This is what we have had already in baseball in New York, in as rollicking a first month, on both sides of town, as we’ve had in a long time: We had the Mets down 2-0 and down to their last out one night in St. Louis, and score five runs after that. They topped that on Thursday night in Philly, when they came from 7-1 down against the Phillies in the 9th, got eight hits and seven runs after that, ended up winning, 8-7. It was only as big a 9th inning comeback as they’ve had in their history.
And the Yankees? Not only did the Yankees just win 11 in a row, they showed more life than they have since they were making their deep runs into the American League Championship Series against the Astros (we now know they could out-sign-steal the Yankees any day of the week). When the Yankees finally did lose a game, to the Blue Jays, Wednesday night in Toronto, they loaded the bases in the top of the 9th before Isiah Kiner-Falefa grounded out to third base.
Yeah, yeah, yeah, it’s early, neither of our teams have even played a fifth of the season yet. It doesn’t change the fact that the two best stories in major league baseball, even in a season that has the two southern California teams in first place, are these two right here:
1.) Buck Showalter’s Mets.
1A.) The Yankees.
Right now the place I long ago took to calling Baseball New York has become something else: It has become First Place New York. And we have been reminded all over again, as if we needed reminding, that even though there were times when the Giants were king because they beat the Patriots in a couple of Super Bowls, the big game around here is still baseball. And there is nothing better around here in sports than a two-team baseball summer, like the one that is starting to organize itself at Citi Field and Yankee Stadium.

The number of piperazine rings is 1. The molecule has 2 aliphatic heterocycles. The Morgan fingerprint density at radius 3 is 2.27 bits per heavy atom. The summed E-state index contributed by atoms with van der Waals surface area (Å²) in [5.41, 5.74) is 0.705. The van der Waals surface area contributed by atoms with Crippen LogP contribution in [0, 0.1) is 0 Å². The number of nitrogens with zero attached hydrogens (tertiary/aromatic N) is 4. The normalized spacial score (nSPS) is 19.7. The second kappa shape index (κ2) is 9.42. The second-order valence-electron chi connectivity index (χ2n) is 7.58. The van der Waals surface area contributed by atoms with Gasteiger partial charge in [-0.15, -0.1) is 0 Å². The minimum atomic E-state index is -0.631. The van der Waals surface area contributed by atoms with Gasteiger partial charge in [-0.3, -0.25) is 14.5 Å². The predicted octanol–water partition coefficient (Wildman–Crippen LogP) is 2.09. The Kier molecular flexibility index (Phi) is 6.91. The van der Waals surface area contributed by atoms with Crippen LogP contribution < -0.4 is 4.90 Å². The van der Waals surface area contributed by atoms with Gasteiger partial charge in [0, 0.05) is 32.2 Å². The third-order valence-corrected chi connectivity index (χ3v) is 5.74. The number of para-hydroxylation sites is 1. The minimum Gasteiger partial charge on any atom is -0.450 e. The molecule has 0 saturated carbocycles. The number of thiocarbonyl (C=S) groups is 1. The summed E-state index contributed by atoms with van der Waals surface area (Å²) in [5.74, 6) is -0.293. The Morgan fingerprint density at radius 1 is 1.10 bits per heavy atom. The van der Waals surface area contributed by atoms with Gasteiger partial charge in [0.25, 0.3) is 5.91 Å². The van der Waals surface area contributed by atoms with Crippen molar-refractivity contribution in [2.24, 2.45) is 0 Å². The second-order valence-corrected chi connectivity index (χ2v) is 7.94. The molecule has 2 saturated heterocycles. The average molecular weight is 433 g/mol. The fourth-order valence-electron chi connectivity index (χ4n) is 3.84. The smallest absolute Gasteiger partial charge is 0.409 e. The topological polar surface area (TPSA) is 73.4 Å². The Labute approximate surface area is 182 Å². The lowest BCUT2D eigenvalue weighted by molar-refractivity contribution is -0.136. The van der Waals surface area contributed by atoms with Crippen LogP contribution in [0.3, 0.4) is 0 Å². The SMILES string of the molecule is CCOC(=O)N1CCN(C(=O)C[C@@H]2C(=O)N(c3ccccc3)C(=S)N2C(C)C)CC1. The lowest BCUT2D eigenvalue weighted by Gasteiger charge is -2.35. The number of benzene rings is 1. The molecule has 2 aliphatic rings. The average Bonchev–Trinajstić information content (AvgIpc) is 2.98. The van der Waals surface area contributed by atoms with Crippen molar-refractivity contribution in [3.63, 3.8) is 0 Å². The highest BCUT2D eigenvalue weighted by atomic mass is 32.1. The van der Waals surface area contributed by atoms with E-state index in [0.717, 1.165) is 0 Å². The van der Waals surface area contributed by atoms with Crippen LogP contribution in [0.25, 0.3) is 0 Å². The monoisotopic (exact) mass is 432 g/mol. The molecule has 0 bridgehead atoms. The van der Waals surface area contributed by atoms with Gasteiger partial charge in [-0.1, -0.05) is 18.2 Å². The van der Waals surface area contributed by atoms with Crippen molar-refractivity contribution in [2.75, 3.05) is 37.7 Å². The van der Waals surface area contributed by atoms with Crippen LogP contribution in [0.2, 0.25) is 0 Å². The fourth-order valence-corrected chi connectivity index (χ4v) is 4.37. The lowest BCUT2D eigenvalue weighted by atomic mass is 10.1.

“You try not to get giddy,” Buck Showalter said on Friday, talking about the magical 9th inning events of the night before. “But some nights it’s harder to do that than others.”
New York baseball fans feel the same way right now. It is because the Mets and Yankees, off what we have seen from them, have given us a shot at one of the most rare events we get in our two biggest sports, which means baseball and football:
Two first-place teams.
The last time it happened in baseball was 2006. It used to happen into the 50s, of course, when we had teams at the old Stadium and Ebbets Field and the Polo Grounds, and finishing first in the world before division play meant you punched a ticket to the World Series. So we had the Yankees vs. the Giants in ‘51, and the Yankees vs. the Brooklyn Dodgers in ‘55 and ‘56. But even when we got a Subway Series out of the past in 2000, the Mets were a wild card that year, despite winning more regular-season games than the 87-74 Yankees did.
But only in ‘06, and not since, did we come out of the regular season with two first-place teams. You want to know when both the Giants and Jets finished first in their divisions in the same season? Never is when.
The last time the Jets finished in first place was 2002. Last time for the Giants was in ‘11, before they beat the Patriots again in February of ‘12 Super Bowl in Indy. The Knicks last won the Atlantic Division in 2012-13. Rangers last finished first in 2014-15. The Nets last finished first when they were still in Jersey, in ‘06. In the last decade, the Mets and Yankees have each finished in first place one time. Yankees in ‘12. Mets in ‘15.
Bottom line, on the subject of being at the top of divisions? We don’t do a lot of first place around here anymore. The Islanders? They last finished in first place 34 years ago.
Now our two baseball teams have given us early innings like this. Everything that Brian Cashman wanted to happen this season has happened, at least so far. Defense has gotten better. Starting pitching has been better than even he could have expected. Bullpen, which we expected to be strong, has been as much a reason for the Yankees’ early speed as anything else. Gerrit Cole has started to pitch like an ace again.
And Aaron Judge, the Shaq of baseball, has shown that when he is still healthy, he can still carry the team on extremely broad shoulders. If he stays healthy, and hits this way all season long, we will look back on what the Yankees offered him on a contract extension right before Opening Day and wonder if they thought Judge was on sale. When the Yankees took on the Blue Jays, the darlings of the preseason picks, this past week, they nearly swept them.